In reviewing Ferguson’s reasoning, he is true to his rigorously historical training by being strong on the facts but somewhat weaker on the theory. Modern international political economy reveals two analytic lenses worthy of review: the analytic tensions between (1) international and domestic explanation, and between (2) institutional and social explanations. Establishment analysis tends to focus on international explanations and the institutions necessary to implement integration and support supra-nationalism. One only needs to review the research done at Harvard’s Center for European Studies (CES) or published by the World Economic Forum (WEF) to see the preponderance of the international, institutional—i.e., globalist—perspective. The benefits of integration are received early and are well understood, driven as they are by standard comparative advantage dynamics—that is, each region doing what it does best with reduced barriers to resource, investment, information, and population flows.
However, the costs of integration become apparent more slowly and impact domestic populations more than the globalist establishment, like CES or WEF, whose members’ professional careers depend on continued integration and funding of the institutions that promote and maintain it, like the EU. Continuing the Calais example, the mass immigration that created this unsafe and unsustainable migrant camp is more likely to impact non-establishment Britons in Birmingham, Rotherham, or London rather than the scholars and policy specialists in Harvard and Davos. These impacts specifically take the form of higher crime rates, lower wages, and competition for housing, all of which lend themselves to empirical analysis should there be sufficient interest on the part of researchers to perform the studies. Such globalist incentives help to explain the lack of a domestic and social perspective that reveal these more long-term and under-analyzed costs that motivates Brexit and Ferguson’s revised opinion.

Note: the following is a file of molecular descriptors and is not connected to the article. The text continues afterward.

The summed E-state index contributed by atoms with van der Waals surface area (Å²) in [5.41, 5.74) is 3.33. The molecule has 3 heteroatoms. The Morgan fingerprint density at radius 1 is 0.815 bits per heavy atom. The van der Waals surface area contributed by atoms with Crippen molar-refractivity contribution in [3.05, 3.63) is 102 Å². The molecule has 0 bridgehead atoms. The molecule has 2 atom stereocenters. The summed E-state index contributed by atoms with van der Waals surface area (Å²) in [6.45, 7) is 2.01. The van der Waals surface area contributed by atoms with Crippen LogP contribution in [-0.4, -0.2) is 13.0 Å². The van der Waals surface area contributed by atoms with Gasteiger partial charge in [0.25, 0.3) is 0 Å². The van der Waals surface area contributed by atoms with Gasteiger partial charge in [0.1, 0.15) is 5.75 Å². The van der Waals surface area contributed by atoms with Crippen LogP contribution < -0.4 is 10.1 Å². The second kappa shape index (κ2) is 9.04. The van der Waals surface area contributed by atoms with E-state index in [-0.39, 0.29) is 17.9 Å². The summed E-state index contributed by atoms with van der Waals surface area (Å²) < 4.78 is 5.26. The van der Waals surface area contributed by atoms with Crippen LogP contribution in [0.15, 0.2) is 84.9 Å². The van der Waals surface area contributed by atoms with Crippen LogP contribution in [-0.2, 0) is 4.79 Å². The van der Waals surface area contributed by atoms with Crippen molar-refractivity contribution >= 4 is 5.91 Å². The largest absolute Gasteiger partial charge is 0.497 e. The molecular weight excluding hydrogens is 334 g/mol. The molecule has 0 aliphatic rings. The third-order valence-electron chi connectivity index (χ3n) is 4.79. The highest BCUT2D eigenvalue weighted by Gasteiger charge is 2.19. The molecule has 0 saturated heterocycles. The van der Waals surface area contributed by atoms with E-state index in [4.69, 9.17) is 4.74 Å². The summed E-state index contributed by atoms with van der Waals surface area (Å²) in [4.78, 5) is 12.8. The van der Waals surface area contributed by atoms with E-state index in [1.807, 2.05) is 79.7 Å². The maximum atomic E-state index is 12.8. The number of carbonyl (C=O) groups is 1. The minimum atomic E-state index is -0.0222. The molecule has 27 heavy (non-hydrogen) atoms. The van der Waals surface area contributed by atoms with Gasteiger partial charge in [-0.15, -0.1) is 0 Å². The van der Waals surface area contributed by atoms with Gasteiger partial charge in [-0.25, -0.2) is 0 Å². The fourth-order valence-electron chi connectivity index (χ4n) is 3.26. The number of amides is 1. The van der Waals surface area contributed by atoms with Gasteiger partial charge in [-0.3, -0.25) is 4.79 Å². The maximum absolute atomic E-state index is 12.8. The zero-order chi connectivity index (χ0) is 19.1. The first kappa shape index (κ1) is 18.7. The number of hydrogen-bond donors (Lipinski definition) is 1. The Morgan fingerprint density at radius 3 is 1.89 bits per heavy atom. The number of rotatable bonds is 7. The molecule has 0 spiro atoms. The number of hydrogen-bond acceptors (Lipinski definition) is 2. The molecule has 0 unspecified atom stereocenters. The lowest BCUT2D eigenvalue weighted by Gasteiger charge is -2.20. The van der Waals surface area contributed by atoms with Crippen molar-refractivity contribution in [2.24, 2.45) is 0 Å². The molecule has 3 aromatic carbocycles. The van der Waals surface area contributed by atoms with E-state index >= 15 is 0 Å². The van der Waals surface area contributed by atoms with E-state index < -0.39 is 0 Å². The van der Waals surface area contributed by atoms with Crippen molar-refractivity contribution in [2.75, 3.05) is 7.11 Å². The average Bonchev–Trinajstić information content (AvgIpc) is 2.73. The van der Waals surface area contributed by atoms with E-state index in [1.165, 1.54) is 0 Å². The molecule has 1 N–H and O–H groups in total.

Public intellectuals increasingly, if belatedly, recognize that there are costs associated with their international integration-based ideas and policies. Besides Niall Ferguson, economist Michael Spence recently commented on the costs associated with increased integration and that those costs are borne primarily by domestic populations, while economist Dani Roderick questioned the inappropriate integration advocacy role played by globalists.
Beyond recognizing costs, it is worth reviewing nationalism as a social feature with its own reasons for existence, history, and attendent benefits. Anthony D. Smith wrote extensively about nationalism, which is based on the relationship between elites and non-elites within a country. Smith notes that elites traditionally interacted with elites from other countries, which led to diplomacy and the communications necessary to avoid war. Domestic populations, in contrast, tended not to interact with one another. Nationalism protected non-elite populations from threats. Historically a healthy polity is marked by fellow-feeling between a country’s elites and non-elites. It is worth questioning whether or not the globalists, through their supra-national advocacy, harm domestic populations. Is is also worth suggesting revisiting the origins of nationalism to better understand the benefits of what the globalist establishment may be casting aside too carelessly.